The physiological importance of sodium channel α and β subunits is reinforced by their role in human disease. Mutations that cause even subtle changes in sodium channel α subunit function may result in severe human disease phenotypes including epilepsy and arrhythmia [20]. To date, mutations in 7 α subunit genes (SCN1A, SCN2A, SCN3A, SCN4A, SCN5A, SCN8A, SCN9A) have been linked to human disease [21-27]. Given their important modulatory effects on the expression and function of sodium channel α subunits, β subunits are also important candidate genes for human diseases related to sodium channel dysfunction. β1 subunit gene mutations are a cause of generalized epilepsy with febrile seizures plus (GEFS+), and variants in sodium channel α subunits that disrupt their interaction with β subunits may be pathological in the heart [28-31]. More recently, a mutation in the β4 subunit gene was implicated as a cause of the Long QT syndrome, a congenital arrhythmia [32].

The relatively large number of distinct mammalian sodium channel α subunit isoforms has generated great interest in the evolution of this gene family, particularly since invertebrate genomes contain far fewer conserved Nav1 sodium channel genes [33-36]. The physical linkage of voltage-gated sodium channel genes to the 4 homeobox (HOX) gene clusters suggests that polyploidization at least partly contributed to the emergence of multiple ancestral sodium channel genes in early vertebrates [37-39]. Moreover, the clustering of closely-related sodium channel genes in mammalian genomes (e.g. SCN1A, SCN2A, and SCN3A on human chromosome 2) is consistent with the hypothesis that several of the 10 mammalian isoforms arose following tandem duplication of ancestral vertebrate genes [36-39]. Since fish and mammals possess different numbers of sodium channel isoforms, the duplication of ancestral vertebrate sodium channel genes is suspected to have occurred independently in teleost and tetrapod lineages [38]. Expansion of the sodium channel gene family by tandem duplication may also have occurred uniquely in tetrapods, since the complement of sodium channel genes in teleosts appears to have resulted from whole-genome duplication [40,41].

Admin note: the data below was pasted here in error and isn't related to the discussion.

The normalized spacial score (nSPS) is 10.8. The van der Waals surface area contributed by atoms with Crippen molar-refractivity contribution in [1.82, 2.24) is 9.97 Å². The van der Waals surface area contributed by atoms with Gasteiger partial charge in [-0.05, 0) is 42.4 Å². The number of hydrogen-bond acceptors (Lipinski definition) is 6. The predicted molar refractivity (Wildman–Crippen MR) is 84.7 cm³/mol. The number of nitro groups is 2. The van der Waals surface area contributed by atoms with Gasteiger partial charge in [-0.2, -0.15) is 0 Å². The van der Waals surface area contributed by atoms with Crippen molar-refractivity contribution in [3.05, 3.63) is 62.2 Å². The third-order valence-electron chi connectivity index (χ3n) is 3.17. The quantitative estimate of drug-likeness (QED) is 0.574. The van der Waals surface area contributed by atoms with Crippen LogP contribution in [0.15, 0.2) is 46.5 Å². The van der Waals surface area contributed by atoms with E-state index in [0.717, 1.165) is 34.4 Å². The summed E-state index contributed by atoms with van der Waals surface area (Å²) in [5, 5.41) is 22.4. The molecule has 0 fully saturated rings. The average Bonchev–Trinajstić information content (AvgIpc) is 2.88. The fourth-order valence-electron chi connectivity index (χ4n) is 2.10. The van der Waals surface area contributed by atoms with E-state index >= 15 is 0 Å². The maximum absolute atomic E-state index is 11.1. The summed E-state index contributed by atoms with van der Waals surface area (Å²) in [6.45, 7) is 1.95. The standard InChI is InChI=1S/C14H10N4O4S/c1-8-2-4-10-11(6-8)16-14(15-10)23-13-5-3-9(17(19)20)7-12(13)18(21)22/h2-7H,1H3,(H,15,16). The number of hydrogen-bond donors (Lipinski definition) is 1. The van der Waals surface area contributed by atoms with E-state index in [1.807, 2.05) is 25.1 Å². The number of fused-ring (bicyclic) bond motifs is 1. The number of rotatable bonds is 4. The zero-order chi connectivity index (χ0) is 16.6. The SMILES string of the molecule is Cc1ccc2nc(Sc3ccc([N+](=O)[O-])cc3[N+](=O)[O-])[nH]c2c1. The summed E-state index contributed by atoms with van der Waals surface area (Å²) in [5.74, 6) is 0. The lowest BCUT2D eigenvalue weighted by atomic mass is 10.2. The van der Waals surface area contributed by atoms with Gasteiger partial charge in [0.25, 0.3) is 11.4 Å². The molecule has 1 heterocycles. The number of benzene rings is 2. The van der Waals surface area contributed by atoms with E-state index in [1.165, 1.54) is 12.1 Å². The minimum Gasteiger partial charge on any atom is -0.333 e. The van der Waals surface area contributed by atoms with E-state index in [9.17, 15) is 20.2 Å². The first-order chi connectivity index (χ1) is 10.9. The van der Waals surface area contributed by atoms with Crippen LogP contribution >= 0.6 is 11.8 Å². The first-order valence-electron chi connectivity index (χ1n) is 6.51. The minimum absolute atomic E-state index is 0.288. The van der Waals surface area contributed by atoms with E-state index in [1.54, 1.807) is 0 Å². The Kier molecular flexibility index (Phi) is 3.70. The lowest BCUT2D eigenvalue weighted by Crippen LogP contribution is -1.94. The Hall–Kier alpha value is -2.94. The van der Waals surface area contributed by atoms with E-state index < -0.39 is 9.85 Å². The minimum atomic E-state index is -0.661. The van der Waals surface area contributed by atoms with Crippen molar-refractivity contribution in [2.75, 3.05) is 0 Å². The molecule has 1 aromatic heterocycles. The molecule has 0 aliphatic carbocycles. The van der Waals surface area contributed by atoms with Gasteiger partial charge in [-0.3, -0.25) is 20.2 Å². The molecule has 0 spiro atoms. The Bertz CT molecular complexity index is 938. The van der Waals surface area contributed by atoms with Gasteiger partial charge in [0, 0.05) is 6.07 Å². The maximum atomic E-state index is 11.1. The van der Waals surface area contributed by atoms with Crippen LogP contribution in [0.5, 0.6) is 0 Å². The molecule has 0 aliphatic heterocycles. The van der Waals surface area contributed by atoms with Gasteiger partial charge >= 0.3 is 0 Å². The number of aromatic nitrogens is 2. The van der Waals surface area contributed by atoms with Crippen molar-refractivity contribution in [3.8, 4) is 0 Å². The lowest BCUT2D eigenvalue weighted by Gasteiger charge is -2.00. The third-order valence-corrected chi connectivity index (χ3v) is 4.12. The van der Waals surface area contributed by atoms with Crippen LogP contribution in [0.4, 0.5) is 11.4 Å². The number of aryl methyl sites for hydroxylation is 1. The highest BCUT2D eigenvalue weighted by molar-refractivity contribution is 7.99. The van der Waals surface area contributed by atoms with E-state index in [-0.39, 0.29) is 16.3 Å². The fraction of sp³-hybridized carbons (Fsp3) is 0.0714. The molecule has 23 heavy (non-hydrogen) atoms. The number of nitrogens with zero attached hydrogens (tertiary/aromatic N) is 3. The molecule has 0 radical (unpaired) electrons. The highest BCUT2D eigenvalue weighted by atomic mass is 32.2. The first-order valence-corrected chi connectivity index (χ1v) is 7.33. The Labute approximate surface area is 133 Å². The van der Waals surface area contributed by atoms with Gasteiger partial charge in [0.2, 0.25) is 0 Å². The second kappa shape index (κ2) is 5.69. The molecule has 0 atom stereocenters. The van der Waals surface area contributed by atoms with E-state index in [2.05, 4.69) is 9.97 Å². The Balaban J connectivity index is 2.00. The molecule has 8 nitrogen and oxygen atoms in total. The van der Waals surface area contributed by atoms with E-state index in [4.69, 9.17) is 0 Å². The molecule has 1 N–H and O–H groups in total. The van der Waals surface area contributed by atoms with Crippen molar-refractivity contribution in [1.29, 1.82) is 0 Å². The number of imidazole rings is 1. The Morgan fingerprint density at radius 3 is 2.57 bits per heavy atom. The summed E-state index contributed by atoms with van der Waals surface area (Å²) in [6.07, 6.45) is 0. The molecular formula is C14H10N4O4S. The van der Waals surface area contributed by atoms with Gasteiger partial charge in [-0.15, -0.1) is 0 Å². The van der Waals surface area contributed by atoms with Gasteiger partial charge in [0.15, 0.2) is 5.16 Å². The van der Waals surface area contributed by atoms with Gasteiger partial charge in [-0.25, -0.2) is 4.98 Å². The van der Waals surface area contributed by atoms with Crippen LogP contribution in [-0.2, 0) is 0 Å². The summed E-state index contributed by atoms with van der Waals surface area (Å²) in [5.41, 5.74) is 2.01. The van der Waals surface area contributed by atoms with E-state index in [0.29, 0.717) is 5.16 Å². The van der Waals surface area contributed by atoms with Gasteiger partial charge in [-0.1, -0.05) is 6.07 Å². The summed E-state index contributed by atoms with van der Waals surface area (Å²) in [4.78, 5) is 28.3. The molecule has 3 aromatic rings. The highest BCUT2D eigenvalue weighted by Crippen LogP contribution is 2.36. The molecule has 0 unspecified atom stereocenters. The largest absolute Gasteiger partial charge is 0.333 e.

The unique electrophysiological properties, expression patterns, and physiological roles of mammalian sodium channel α subunits suggest that the duplication of these genes may have been an adaptation that permitted the diversification and functional specialization of electrical signaling in vertebrates [1,39,42]. The physical interaction of α subunits with auxiliary proteins such as β subunits that modify their expression or function may have been similarly adaptive [36,37]. Although sodium channel β subunits have not previously been identified in non-mammalian species, we hypothesize that a sodium channel macromolecular complex comprised of α subunits and auxiliary β subunits is an evolutionarily-conserved structural entity. Evidence for the emergence of sodium channel β subunit genes early in vertebrate evolution would be consistent with the idea that these genes may have played a role in diversifying and fine-tuning electrical signaling not only in mammals but in all vertebrates.

Here we report the identification and molecular cloning of conserved orthologs of all 4 mammalian β subunit genes in Danio rerio (zebrafish), a teleost vertebrate and a popular developmental and physiological model system. By direct sequence analysis and alignment, we assessed whether zebrafish β subunits possess the structural hallmarks of their mammalian counterparts. We provide evidence for extensive splicing of zebrafish beta subunit genes and demonstrate their expression in excitable tissues. To determine whether zebrafish sodium channel α and β subunits functionally interact, we studied sodium currents generated by the co-expression of the genes encoding zNav1.5 (α subunit) and zβ1 in a heterologous cell system. Finally, we assessed the synteny and phylogeny of β subunits and a group of closely-related genes with IG domains in several vertebrate species. Our findings strongly suggest that all 4 voltage-gated sodium channel β subunit genes emerged early in vertebrate evolution, and support the concept that the voltage-gated sodium channel α-β subunit macromolecular complex is a conserved and functionally-important vertebrate innovation.

Results

Identification and cloning of zebrafish sodium channel β subunit genes

We identified 5 distinct zebrafish β subunit gene loci by mining the draft zebrafish genome sequence (ensembl Zv2-4) for genes homologous to the human and mouse β1- β4 genes. In silico prediction of coding sequence on the relevant genomic DNA contigs enabled us to amplify partial β subunit gene sequences for each locus by RT-PCR and subsequently complete the full-length zebrafish β subunit clones by rapid amplification of cDNA ends (RACE)-PCR. Analysis of putative open reading frames within each cDNA sequence predicted proteins ranging from 220–232 amino acids in length. Deduced translation and alignment of the five zebrafish amino acid sequences with each mammalian β subunit protein sequence suggested the identities of these genes (Figs. 1A, 2A, 3A, 4A). While single homologs were identified for the genes encoding β1-β3 (zβ1-zβ3), zebrafish express two distinct but closely-related β4 genes (zβ4.1, zβ4.2). Alignment of the amino acid sequences of zebrafish β1, β2, β3, β4.1, and β4.2 with their human homologs indicated that these proteins share 53.4%, 49.6%, 51.1%, 43.2%, and 40.8% identity, respectively.